Mo & Terry Smedley


A Unique North Country Rail Tour
Prince Rupert to Prince George

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A CN 6-axle freight locomotive heads up the consist as we depart Prince Rupert.  We later learned that the "event recorder" (black box) in the Canadian Pacific F-unit was not working properly, so it could not operate as the lead locomotive. A sad but common site in Prince Rupert.  The Skeena pulp mill sits idle.  It looked like it was being dismantled. Mom and Dad enjoy the comfortable seating in one of the four Rocky Mountaineer coaches on our train. These petroglyphs are said to be about 200 years old.
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We stopped at Terrace for a lunch break.  We found this bear figure that had been inlaid into the brickwork near the station. Here's a close-up of the handiwork to make that bear.  This took somebody a long time to do! A popular car during our trip was the "Henry Pickering".  When we first saw this car two years ago, it was named the "Mount Garibaldi" - click here for a picture of the car (and the 4069) at the Squamish Rail Heritage Park in 2002. There are open sections at the front and back of the observation car, as well as a central section that's a little warmer but still provides great visibility.
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We all took turns enjoying the scenery from the open air car. It was pretty chilly in the morning, but by afternoon it warmed up in the sun.   Mom and Dad are watching from the observation car with Ron Pajala, whom we met on our 2001 BCRail journey.  Here's a picture of Mom with Ron on our 2001 tour.
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I really lucked out with these pictures.  After departing Terrace, we pass a set of in-line tunnels.  Here we're entering tunnel 1. And now from tunnel 2 we can see tunnel 1. Inside tunnel 3. Departing tunnel 3, you can still make out tunnels 1 and 2.  I've been through these tunnels twice before on the Skeena train, but had never been able to get a good picture of them.
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Fresh snow in the rugged mountains on the way to Smithers. I'm not sure there's a really good way to get a picture of a train on a trestle from the trestle.  Here's what I could do by leaning out the observation car on the rear.   At Smithers for the night, the CN engine crew pulled the freight locomotive forward so we could get good pictures of the 4069 "on the point".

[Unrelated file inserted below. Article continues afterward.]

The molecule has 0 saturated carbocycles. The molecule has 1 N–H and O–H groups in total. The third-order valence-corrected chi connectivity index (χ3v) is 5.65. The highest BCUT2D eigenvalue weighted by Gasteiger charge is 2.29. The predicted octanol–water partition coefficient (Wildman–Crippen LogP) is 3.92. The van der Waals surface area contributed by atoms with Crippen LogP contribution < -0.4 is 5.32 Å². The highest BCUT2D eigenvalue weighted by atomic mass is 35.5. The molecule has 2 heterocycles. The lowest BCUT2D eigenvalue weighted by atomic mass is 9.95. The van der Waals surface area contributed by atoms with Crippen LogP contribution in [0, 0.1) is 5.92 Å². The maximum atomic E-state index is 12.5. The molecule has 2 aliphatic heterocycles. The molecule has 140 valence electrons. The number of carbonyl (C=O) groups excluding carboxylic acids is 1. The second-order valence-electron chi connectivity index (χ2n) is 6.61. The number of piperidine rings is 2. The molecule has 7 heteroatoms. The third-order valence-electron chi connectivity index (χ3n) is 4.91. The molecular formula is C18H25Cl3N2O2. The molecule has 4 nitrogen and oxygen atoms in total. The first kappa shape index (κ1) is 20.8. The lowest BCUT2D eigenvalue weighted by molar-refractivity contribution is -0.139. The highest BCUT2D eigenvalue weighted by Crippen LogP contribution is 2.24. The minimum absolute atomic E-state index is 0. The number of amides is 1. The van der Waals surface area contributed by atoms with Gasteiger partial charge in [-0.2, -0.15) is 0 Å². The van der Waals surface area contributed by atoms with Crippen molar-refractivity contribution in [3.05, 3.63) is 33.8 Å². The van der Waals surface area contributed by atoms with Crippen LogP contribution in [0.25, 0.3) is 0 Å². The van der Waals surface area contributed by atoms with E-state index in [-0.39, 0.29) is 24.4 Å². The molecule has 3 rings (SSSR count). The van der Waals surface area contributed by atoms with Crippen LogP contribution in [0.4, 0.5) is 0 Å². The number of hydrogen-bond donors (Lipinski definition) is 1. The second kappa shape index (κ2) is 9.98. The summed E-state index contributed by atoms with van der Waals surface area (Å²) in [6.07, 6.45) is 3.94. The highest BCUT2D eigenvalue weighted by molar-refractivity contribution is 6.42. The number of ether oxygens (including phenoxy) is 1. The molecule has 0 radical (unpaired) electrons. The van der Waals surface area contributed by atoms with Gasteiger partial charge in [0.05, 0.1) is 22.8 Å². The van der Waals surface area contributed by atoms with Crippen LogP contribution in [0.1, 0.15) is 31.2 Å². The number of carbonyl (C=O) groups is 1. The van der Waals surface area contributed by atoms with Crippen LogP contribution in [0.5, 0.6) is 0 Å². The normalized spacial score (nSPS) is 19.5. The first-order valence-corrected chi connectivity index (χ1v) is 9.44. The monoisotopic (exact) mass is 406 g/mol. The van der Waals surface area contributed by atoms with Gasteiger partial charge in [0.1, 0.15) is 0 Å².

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Departing Smithers on Monday, the mountains were a sign in the early morning sun. On this charter train, the vestibule doors were wide open for great viewing (usually a little warmer than the open air observation car). I spent a lot of time trying to get just the perfect picture of the train stretching out ahead of us on a curve.  It's pretty difficult to tell them all apart now. A picture perfect day heading towards Prince George.  Waters were smooth as glass.
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A "meet" is an exciting time.  Here our train meets the Westbound Skeena on its way to Prince Rupert. I've included "only" four pictures of the meet here.  I think I took around a dozen total.  Too many you say? The Skeena now makes use of these cars that were built by Colorado Railcar for the Whistler Northwind for the short period of time it was operated by BCRail. And the unmistakable "Park" series round-end observation car heads West.
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Mom hangs out of the observation car as we are switched into the Prince George Railway Museum. The Museum cleared out this entire track so our train could be parked right inside the Museum grounds! We were greeted by a piper. Trains come into the Museum infrequently.  Here you can see the "mini rail" operators re-laying their track across the spur we just came across.
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This was a big event in Prince George.  Several passengers (including me) were "interviewed" by the local media (PG-TV) about our trip. In case you don't believe me that the rail spur into the Museum isn't often used....  If you didn't know the tracks continued across the road, you'd think they stopped right here. Here's the 4069 shining brightly in the afternoon sun at the Prince George museum. Dad talks to one of our Prince George greeters.
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Mom and Dad enjoy the afternoon sun.  I can only guess that this sign is for the Museum's Halloween festivities. A mini-rail runs around the Museum grounds.  Mom & Dad are on the car after the orange CN caboose. The mini-rail route leads right through a wigwam (teepee) burner. Here's the rail run through the burner.
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For the trip South from Prince George, our lead locomotive will be BCRail #601, formerly used on the Pacific Starlight dinner train out of Vancouver. Here's my lesson on technological obsolescence.  This track was manufactured in 1907, and is still serving its original purpose today.  How many of today's manufactured goods will still be in service in 2100? We walked from our hotel in Prince George to the "Waddling Duck" restaurant for a nice dinner. Our greeter from yesterday came out to the Museum again on Tuesday morning to see us off on our Southward journey.

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